David’s heart is melting!

With her carefully chosen words, Abigail keeps him from falling into evil. In verse 32, David says to Abigail, “Blessed be the Lord God of Israel who sent you this day to meet me, and blessed be your discernment, and blessed be you, who have kept me this day from bloodshed and from avenging myself by my own hand.”   

So how does all this drama end? Ten days later God strikes Nabal dead, and David later marries Abigail … and they lived happily ever after. Well, not exactly. Nabal does die, and David does marry Abigail—but happily ever after? Abigail is solid as a rock. David, on the other hand, is a volatile mess. See 1 and 2 Samuel for the full story.  


How, Then, Should We Live?   

Jesus calls us to be peacemakers—as Abigail was. We are allowed to be angry, but we are to sin not (Ephesians 4:26).  We are to leave justice to God (Romans 12:19).   

 Our world is full of injustice and hypocrisy, evidence of the downward spiral initiated when sin entered the earth. Life will never be fair on this side of heaven, yet our mandate is to live the way God expects us to live regardless of what others do in response or how they treat us.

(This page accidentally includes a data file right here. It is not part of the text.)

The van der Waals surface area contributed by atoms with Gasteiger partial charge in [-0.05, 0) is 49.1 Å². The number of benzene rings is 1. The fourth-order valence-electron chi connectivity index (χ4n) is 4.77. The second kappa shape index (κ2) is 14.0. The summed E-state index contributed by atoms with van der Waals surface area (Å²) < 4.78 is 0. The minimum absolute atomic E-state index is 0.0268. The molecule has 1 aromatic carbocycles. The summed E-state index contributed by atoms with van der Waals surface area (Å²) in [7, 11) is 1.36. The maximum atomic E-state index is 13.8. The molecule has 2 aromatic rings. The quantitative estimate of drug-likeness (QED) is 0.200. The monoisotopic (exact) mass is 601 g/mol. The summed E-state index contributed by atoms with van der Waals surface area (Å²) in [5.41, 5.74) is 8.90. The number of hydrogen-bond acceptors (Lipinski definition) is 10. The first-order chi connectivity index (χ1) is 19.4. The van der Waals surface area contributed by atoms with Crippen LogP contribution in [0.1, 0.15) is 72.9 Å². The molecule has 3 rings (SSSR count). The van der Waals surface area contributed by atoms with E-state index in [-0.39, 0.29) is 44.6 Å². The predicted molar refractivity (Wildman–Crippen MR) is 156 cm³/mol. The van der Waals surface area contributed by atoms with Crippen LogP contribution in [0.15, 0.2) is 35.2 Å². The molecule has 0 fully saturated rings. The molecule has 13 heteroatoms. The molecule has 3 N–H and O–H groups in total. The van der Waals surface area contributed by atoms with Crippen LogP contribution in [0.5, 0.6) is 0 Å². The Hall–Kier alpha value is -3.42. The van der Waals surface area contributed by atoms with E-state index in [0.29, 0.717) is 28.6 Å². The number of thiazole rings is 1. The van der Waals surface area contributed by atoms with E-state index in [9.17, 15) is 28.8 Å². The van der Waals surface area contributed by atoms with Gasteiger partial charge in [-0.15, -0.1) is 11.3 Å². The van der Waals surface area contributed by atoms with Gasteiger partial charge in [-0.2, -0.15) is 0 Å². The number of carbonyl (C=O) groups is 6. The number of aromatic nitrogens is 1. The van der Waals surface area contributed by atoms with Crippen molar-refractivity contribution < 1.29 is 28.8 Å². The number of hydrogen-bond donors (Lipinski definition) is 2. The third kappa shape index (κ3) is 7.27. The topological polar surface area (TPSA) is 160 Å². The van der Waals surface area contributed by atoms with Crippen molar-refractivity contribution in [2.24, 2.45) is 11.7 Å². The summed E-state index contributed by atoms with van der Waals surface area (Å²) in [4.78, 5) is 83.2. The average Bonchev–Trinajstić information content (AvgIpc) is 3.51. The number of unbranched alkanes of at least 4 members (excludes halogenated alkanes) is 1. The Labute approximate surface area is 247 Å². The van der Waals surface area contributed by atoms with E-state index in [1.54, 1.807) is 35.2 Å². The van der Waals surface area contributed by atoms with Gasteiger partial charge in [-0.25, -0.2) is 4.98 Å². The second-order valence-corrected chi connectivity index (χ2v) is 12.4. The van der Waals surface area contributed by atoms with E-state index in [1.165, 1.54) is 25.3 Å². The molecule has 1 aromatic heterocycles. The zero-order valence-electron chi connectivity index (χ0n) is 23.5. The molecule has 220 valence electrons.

Lord, Abigail is truly a woman of excellence. May we apply the principles of positive influence that she models. May we be peacemakers, encouraging others to avoid sin and bad decisions. As Your servants, may we allow Your Word to increase our wisdom. Help us live with discernment and humility in our daily interactions with others—all for Your glory. Amen!